Yamagishi, Hiroki , Tomimatsu, Hiroshi , Ohara, Masashi .
Edge effects on demography of a perennial understory herb, Trillium camschatcense, within small forest fragments.
As habitats become fragmented and shrink in size, the relative proportion of the habitat that occurs on the boundary, or edge, increase. Edge effects can significantly degrade a populationís chances of survival. Changes in microclimate (temperature, wind, humidity, etc.) near edge may reduce appropriate habitat for many species more than the physical fragmentation suggests. However, it is difficult to detect edge effects on long-lived perennial plant populations. Since if we want to reveal the effects on population demography, we need long-term census for each individuals. Trillium camschatcense a long-lived perennial herb commonly occurs in the understory of broadleaved deciduous forests of Hokkaido, Japan. This species has been experienced dramatic changes in population size and spatial distribution by forest fragmentation due to. Our previous studies have suggested that alternation in population sizes by forest fragmentation may have significantly reduced seed production and genetic diversity. In this study, we analyzed how edge effect affects demography of T. camschatcense. We established a total of 43 (1m√ó1m) study plot at the forest edge and the interior in two fragmented populations. Every single individual within the study plots was monitored annually for four years. We analyzed these census data by matrix demographic modeling and compared those between the forest edge and the interior. Our results indicated that per-capita fertility (the number of recruits per plant) and population growth rates (λ) tended to be smaller in the edge than the interior. Life table response experiment analyses showed that the difference in fertility had not always largest effect on λ. The pattern of contribution to differences between the edge and the interior in λ was varied by the population and the years. This study revealed that edge effect reflected on difference in demography of T.camschatcense between the edge and the interior.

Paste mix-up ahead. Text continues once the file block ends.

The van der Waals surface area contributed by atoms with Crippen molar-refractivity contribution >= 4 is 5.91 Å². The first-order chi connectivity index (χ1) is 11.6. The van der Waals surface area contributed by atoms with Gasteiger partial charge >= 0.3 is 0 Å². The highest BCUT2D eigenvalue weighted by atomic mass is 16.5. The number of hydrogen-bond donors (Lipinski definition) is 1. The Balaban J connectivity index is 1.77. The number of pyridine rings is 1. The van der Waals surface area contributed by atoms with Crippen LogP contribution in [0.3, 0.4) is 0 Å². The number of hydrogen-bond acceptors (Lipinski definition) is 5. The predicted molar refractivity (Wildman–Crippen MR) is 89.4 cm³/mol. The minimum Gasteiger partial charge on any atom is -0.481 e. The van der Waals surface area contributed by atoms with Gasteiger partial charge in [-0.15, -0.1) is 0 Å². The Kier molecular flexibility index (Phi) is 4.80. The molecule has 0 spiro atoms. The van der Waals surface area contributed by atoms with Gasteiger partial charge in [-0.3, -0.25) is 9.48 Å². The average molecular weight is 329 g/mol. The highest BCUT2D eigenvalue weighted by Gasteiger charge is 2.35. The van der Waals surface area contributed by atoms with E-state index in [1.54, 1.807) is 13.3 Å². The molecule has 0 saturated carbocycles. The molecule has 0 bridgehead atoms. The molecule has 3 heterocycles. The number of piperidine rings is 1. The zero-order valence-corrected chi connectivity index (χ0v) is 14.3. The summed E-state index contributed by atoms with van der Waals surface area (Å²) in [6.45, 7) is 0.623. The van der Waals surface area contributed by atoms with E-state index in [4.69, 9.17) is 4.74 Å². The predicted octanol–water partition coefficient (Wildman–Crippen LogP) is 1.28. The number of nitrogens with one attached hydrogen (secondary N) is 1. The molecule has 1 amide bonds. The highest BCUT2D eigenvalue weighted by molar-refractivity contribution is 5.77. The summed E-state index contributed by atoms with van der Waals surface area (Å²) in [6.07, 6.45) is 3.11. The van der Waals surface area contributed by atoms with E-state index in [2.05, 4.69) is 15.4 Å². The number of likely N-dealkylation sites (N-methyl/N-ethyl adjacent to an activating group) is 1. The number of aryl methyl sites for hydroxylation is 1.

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1 - Hokkaido University, Faculty of Environmental Earth Science, Lab of Ecological Genetics, Sapporo, 060-0810, Japan
2 - University of British Columbia, Department of Botany, Vancouver, BC, Canada
Population growth rates
Presentation Type: Poster:Posters for Sections
Location: Ball Room & Party Room/SUB
Date: Monday, July 28th, 2008
Time: 12:30 PM